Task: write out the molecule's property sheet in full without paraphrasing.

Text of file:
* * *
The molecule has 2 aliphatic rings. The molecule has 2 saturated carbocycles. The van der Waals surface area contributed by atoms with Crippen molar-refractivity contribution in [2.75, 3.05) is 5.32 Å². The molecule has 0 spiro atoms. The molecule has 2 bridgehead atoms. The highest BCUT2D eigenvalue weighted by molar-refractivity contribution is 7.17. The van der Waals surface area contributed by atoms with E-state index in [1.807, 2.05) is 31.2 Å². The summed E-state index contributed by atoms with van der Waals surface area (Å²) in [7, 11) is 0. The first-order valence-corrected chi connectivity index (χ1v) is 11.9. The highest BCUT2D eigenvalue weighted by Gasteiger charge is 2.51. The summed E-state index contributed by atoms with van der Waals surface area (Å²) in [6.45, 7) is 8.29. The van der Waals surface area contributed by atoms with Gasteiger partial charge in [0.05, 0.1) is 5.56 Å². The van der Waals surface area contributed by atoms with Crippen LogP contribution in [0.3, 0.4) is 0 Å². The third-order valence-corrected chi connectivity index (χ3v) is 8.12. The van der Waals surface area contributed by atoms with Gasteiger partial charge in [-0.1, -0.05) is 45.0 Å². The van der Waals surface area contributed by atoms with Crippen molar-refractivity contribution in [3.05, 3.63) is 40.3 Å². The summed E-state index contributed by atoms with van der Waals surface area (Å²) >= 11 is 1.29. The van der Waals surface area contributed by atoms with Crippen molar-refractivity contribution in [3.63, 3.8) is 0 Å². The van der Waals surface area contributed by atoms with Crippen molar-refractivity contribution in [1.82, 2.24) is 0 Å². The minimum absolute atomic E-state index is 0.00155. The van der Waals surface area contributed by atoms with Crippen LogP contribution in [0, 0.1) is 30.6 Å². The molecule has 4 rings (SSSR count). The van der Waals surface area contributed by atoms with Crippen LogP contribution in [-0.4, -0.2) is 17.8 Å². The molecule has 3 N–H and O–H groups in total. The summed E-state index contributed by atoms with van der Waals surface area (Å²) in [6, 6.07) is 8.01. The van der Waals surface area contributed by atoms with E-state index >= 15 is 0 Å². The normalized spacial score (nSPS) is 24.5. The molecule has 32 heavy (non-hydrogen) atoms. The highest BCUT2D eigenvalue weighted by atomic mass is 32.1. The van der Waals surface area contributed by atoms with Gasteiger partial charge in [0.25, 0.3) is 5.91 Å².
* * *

The molecule has 2 aliphatic rings. The molecule has 2 saturated carbocycles. The van der Waals surface area contributed by atoms with Crippen molar-refractivity contribution in [2.75, 3.05) is 5.32 Å². The molecule has 0 spiro atoms. The molecule has 2 bridgehead atoms. The highest BCUT2D eigenvalue weighted by molar-refractivity contribution is 7.17. The van der Waals surface area contributed by atoms with E-state index in [1.807, 2.05) is 31.2 Å². The summed E-state index contributed by atoms with van der Waals surface area (Å²) in [7, 11) is 0. The first-order valence-corrected chi connectivity index (χ1v) is 11.9. The highest BCUT2D eigenvalue weighted by Gasteiger charge is 2.51. The summed E-state index contributed by atoms with van der Waals surface area (Å²) in [6.45, 7) is 8.29. The van der Waals surface area contributed by atoms with Gasteiger partial charge in [0.05, 0.1) is 5.56 Å². The van der Waals surface area contributed by atoms with Crippen LogP contribution in [0.3, 0.4) is 0 Å². The third-order valence-corrected chi connectivity index (χ3v) is 8.12. The van der Waals surface area contributed by atoms with Gasteiger partial charge in [-0.1, -0.05) is 45.0 Å². The van der Waals surface area contributed by atoms with Crippen molar-refractivity contribution in [3.05, 3.63) is 40.3 Å². The summed E-state index contributed by atoms with van der Waals surface area (Å²) >= 11 is 1.29. The van der Waals surface area contributed by atoms with Crippen molar-refractivity contribution in [3.63, 3.8) is 0 Å². The van der Waals surface area contributed by atoms with Crippen molar-refractivity contribution in [1.82, 2.24) is 0 Å². The minimum absolute atomic E-state index is 0.00155. The van der Waals surface area contributed by atoms with Crippen LogP contribution in [0, 0.1) is 30.6 Å². The molecule has 4 rings (SSSR count). The van der Waals surface area contributed by atoms with Crippen LogP contribution in [-0.4, -0.2) is 17.8 Å². The molecule has 3 N–H and O–H groups in total. The summed E-state index contributed by atoms with van der Waals surface area (Å²) in [6, 6.07) is 8.01. The van der Waals surface area contributed by atoms with E-state index >= 15 is 0 Å². The normalized spacial score (nSPS) is 24.5. The molecule has 32 heavy (non-hydrogen) atoms. The highest BCUT2D eigenvalue weighted by atomic mass is 32.1. The van der Waals surface area contributed by atoms with Gasteiger partial charge in [0.25, 0.3) is 5.91 Å².